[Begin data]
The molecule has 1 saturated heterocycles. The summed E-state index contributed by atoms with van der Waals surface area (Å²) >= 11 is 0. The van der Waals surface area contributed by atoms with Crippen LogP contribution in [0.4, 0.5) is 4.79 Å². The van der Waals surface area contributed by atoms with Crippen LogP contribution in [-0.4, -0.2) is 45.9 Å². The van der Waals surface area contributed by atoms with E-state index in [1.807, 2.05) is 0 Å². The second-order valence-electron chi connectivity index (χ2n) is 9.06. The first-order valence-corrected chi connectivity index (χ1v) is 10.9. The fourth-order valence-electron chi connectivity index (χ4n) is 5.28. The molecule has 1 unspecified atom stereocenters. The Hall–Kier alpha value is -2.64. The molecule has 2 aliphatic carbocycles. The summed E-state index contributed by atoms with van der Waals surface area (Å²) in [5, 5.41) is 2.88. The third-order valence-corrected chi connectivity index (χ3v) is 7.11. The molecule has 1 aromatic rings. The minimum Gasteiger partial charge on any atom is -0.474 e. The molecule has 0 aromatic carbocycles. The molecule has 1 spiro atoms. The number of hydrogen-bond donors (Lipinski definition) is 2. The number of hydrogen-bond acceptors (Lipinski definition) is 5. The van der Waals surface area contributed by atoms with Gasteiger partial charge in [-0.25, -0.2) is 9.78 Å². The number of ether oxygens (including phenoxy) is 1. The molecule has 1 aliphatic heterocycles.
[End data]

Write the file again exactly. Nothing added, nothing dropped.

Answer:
The molecule has 1 saturated heterocycles. The summed E-state index contributed by atoms with van der Waals surface area (Å²) >= 11 is 0. The van der Waals surface area contributed by atoms with Crippen LogP contribution in [0.4, 0.5) is 4.79 Å². The van der Waals surface area contributed by atoms with Crippen LogP contribution in [-0.4, -0.2) is 45.9 Å². The van der Waals surface area contributed by atoms with E-state index in [1.807, 2.05) is 0 Å². The second-order valence-electron chi connectivity index (χ2n) is 9.06. The first-order valence-corrected chi connectivity index (χ1v) is 10.9. The fourth-order valence-electron chi connectivity index (χ4n) is 5.28. The molecule has 1 unspecified atom stereocenters. The Hall–Kier alpha value is -2.64. The molecule has 2 aliphatic carbocycles. The summed E-state index contributed by atoms with van der Waals surface area (Å²) in [5, 5.41) is 2.88. The third-order valence-corrected chi connectivity index (χ3v) is 7.11. The molecule has 1 aromatic rings. The minimum Gasteiger partial charge on any atom is -0.474 e. The molecule has 0 aromatic carbocycles. The molecule has 1 spiro atoms. The number of hydrogen-bond donors (Lipinski definition) is 2. The number of hydrogen-bond acceptors (Lipinski definition) is 5. The van der Waals surface area contributed by atoms with Gasteiger partial charge in [-0.25, -0.2) is 9.78 Å². The number of ether oxygens (including phenoxy) is 1. The molecule has 1 aliphatic heterocycles.